Looking for someone to jumpstart your visual analytics project or prototype?
At BCIT, we have been offering a course on Visual Analytics using Tableau to Part Time Studies students. This course is offered three terms:
- Winter (January to March/April)
- Spring (April to June/July)
- Fall (September to December)
Many students who register for Part Time Studies are working professionals who are taking courses to complete additional certificates/diplomas, or for professional development, or just plain curious.
Students enrolled in the COMP 2256 class learn visual best practices, some data analysis, and visualization using Tableau Desktop. Part of this twelve (12) week course is a term project which requires data analysis and visualization around a topic of their choice. They will need to submit a series of dashboards and a final project report at the end of the term.
The project requires the students to either:
- look for a sponsor (could be their employer, a non-profit organization, etc) for their visual analytics project, to be presented to their peers at the end of the term
look for a number of sizable public data sets that they’re interested in, and essentially create dashboards that will support their story
I encourage students to, as much as possible, choose #1. This is as “real world” as it gets. However, looking for a sponsor can become tricky and time consuming for already-working professionals, so I am hoping I can help match up my students to your projects.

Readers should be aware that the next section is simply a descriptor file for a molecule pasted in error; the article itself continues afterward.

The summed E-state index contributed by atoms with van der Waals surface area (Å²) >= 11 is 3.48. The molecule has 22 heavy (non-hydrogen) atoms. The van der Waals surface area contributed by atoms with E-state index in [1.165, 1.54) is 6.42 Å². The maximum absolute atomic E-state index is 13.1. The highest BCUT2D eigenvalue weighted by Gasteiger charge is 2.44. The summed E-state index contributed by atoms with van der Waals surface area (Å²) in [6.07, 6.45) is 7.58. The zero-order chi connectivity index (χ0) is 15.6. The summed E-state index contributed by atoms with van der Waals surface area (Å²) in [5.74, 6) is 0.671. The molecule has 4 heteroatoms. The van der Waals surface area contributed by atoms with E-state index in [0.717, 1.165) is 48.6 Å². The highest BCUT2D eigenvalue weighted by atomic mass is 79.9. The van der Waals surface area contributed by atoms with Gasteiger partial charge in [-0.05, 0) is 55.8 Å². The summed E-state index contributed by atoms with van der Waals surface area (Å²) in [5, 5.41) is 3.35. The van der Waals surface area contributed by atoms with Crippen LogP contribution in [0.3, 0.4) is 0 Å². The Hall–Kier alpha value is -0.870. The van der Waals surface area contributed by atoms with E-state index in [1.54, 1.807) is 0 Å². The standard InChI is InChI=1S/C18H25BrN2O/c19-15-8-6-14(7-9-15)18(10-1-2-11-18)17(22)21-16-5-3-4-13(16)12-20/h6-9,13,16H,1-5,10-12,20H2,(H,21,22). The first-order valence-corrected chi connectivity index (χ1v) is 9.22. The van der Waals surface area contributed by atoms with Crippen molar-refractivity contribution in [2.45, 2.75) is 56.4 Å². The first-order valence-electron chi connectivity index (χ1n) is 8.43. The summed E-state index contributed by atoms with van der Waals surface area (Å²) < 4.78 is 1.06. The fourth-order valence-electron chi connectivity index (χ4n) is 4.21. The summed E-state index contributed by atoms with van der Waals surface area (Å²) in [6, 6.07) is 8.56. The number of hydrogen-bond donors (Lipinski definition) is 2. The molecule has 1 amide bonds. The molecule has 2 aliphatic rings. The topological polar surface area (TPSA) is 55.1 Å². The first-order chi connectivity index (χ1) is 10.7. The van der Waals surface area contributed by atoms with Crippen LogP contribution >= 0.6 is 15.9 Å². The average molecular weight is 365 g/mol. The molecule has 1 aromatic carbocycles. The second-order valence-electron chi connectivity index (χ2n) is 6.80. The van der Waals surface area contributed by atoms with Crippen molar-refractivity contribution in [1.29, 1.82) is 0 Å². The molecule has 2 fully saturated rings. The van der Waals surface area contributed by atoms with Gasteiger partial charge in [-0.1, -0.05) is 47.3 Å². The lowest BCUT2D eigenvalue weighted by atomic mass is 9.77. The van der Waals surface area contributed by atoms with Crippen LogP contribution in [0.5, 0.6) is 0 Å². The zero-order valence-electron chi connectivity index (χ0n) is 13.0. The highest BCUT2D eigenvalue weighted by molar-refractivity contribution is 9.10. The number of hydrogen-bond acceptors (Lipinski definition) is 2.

I really liked the @Always #LikeAGirl Superbowl XLIX halftime commercial. For me, it doesn’t really matter whether you’re male or female. But it is sad that there are still prejudices out there based on gender (among other things), but I hope it won’t stop anybody from trying – to live, to grow, to learn, to reach your dreams, and to do the best you can with anything that you do.
Take a closer look at the temperatures on the map:
Do you know how dates work in Tableau? It could be tricky, but once you get a handle on it, it can make your Tableau life much simpler.
The first step to understanding dates in Tableau is understanding the concept of discrete and continuous first. These are two very important concepts in Tableau that, if not clearly understood, can definitely cause a lot of confusion (and headaches). It can make you think you’re getting unexpected vizzes or behavior from the application, and that it’s not doing what it’s supposed to do.
A quick Google search lands us the definitions for these two terms:
discrete – individually separate and distinct
continuous – forming an unbroken whole; without interruption
Let’s tie these two terms back to Tableau:
|definition: individually separate and distinct
||definition: forming an unbroken whole; without interruption
|gives you headers
||gives you axes
Just wanted to compile a list of datasets, or sources of datasets, that can be used for BI/Analytics/Visualization projects and explorations (not limited or specific to any tools). These come in different formats, and some may need to be cleaned up. Please do read the restrictions and EULAs that come with each of the links/sources.